'Gratitude and joy' for Braun upon retirement

September 26th, 2021

MILWAUKEE -- hit the go-ahead home run in three postseason clinchers during a 14-year career spent entirely with the Brewers. And yet it was Sunday, standing there in a suit, that he finally felt the magnitude of a moment.

Braun bid farewell to fans at Milwaukee’s regular-season home finale, about two weeks after he formally announced his retirement as a player. He acknowledged regrets away from the field, but on the field, Braun was a six-time All-Star, a five-time Silver Slugger, the 2007 National League Rookie of the Year, the 2011 NL MVP and the Brewers’ all-time leader with 352 home runs.

“You know, I've been in some seriously high-pressure game situations, but the moment was never too big,” Braun said. “This is one of the only moments in my life that is bordering on that.”

He went through a long list of thank yous to family and friends, including his wife Larisa and their three children. Braun thanked principal owner Mark Attanasio and the Brewers’ two front-office regimes during his tenure: the one that drafted him fifth overall in 2005 under general manager Doug Melvin and turned Milwaukee into a contender with Braun’s help, and the one that, under now-president of baseball operations David Stearns, entered a run of success unprecedented for this franchise.

Braun also teared up while thanking the fans, who live in one of baseball’s smallest markets but “over-deliver in their love for the team.”

“My emotions today and over the last few weeks have admittedly been very mixed,” he said. “It starts with overwhelming gratitude and joy. But there's also a real sadness that it's over and this has actually come to an end.”

Here are the highlights from his farewell:

On being denied fan interaction last year because of the pandemic
“I think that was one of the toughest things for me, was not having the opportunity to play in front of our fans or any fans, not have an opportunity to play in front of my friends and family. So, I think that'll make today that much more special to have the opportunity [in front of a] sellout crowd, the biggest crowd of the year, to have to have the chance to experience this energy and atmosphere the way that it should be.”

On talks with the Brewers about playing in 2021
“Yeah, we discussed it multiple times. We discussed it throughout the course of the season, I think both in July and in August we had pretty serious conversations about it. But I think the whole time, we all recognized it would have had to have been a perfect set of circumstances for everybody all the way around. My biggest priority in the discussions the whole time was No. 1, trying to do what was best by the organization, and No. 2, obviously it would have had to have really worked for my family. It never got to the point where I felt like it was imminent, but obviously because of my special relationship with Mark, David and [general manager Matt Arnold] and [manager Craig Counsell], we had the discussion multiple times. I feel like everything worked out the way that it's supposed to. I'm very much at peace with where I'm at.”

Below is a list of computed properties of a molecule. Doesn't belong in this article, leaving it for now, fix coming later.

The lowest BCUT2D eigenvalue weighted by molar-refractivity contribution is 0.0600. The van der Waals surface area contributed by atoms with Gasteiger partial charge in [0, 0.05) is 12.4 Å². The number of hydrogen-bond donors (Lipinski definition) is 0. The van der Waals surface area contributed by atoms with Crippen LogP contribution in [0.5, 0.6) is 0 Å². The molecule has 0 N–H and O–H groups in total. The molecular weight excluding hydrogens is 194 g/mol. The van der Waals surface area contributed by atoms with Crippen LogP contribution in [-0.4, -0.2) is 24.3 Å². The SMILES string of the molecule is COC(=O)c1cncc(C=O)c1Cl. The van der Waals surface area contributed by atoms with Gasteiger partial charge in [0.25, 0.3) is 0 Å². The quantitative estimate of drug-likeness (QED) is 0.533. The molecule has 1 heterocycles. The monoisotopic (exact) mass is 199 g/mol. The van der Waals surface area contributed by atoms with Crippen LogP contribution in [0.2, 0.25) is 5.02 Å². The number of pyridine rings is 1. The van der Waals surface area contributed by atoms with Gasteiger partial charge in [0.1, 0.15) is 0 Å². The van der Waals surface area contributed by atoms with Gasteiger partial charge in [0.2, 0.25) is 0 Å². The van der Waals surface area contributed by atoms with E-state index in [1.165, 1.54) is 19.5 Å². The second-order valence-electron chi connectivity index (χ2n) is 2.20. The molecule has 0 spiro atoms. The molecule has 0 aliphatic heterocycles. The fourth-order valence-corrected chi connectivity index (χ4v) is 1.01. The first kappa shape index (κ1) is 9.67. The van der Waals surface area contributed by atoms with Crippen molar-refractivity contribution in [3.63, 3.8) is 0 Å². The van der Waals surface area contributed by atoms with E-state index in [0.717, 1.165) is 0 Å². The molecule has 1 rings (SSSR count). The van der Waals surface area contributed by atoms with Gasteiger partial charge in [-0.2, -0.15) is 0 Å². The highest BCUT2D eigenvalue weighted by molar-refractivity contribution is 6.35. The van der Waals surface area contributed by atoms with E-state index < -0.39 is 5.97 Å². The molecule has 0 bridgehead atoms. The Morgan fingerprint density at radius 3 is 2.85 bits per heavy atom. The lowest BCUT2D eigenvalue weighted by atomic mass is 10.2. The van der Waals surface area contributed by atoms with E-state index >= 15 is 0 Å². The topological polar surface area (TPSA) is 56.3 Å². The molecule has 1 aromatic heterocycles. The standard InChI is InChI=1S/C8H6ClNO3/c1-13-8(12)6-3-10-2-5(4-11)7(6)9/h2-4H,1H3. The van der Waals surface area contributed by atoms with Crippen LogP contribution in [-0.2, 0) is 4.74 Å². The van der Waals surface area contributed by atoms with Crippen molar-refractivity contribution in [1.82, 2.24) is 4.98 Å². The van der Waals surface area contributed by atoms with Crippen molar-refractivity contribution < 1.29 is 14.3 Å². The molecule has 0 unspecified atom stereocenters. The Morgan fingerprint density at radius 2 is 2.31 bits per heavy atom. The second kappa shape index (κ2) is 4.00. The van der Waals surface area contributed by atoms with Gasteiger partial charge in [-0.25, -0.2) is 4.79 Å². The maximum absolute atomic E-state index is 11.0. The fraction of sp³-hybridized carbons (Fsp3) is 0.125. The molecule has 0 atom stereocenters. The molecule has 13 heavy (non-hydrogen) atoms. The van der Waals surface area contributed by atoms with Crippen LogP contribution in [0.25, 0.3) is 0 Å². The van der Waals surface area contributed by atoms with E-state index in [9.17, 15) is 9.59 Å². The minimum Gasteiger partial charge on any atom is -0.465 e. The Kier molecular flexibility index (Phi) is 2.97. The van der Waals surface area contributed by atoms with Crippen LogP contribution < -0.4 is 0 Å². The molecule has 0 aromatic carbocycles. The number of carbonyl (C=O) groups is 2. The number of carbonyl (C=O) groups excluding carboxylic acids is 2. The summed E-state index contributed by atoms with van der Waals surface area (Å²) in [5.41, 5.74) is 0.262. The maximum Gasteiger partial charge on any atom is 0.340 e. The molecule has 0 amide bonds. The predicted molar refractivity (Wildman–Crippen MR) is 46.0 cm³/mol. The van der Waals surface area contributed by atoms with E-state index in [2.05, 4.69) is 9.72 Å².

On his favorite moments
“I would say it's a series of moments. I think every celebration stands out to me, every time we clinched a postseason spot. You know, having the opportunity to celebrate with the front office, the ownership group, teammates, coaches, managers, I think that that's always what makes the grind of this game feel worthwhile. So, as I reflect back, certainly that's the thing that I will have enjoyed the most that will always stand out the most to me. 

“There's certainly some moments, a handful of walk-off home runs or playoff-clinching moments that I was fortunate to be a part of that will stand out as well. I also think back to just being drafted, you know? Getting to the point where I had the opportunity to pursue the lifelong dream of making it to this level, feeling like I was one step closer, and then having the opportunity to debut in San Diego with a couple of days’ notice, and probably the 35 people here today, the majority of them were able to make it down to San Diego. The fact that that worked out the way that it is something that will forever be a career highlight for me as well.”

On what should be remembered about the low points of his career
“Look, I think baseball mirrors life in many ways. I've said this before, but in life we all deal with challenges. We all deal with adversity. We have the choice to view those as either obstacles or as opportunities that we can overcome, that we can grow from, that we can continue to evolve from as human beings. And that's what I've always tried to do. 

“Certainly, as I reflect on my career, it was not perfect. And I'm at peace with that, you know? If I had the opportunity to go back and do some things differently, I absolutely would. But I don't have that chance. So, the goal is just to continue to learn from those things, grow from those things and continue to evolve as a human being."

On whether he’ll stay connected to the team in the coming years
“Oh, yeah, absolutely. I anticipate doing that for sure. I think near term, I have a couple projects I'm working on. I'm going to take a job in the finance space with an asset management firm, and among other things, help educate athletes on financial literacy. And then I'm also working on a project in the baseball space that will launch in Q1 of next year with about 15-17 current high-profile players, including guys on both of these teams [the Brewers and Mets], actually. 

“So, between those two projects and being full-time parents, those will be my priorities near term. But I absolutely want to remain a part of the organization, contribute in whatever capacity they think I fit, and continue to contribute to the community as well.”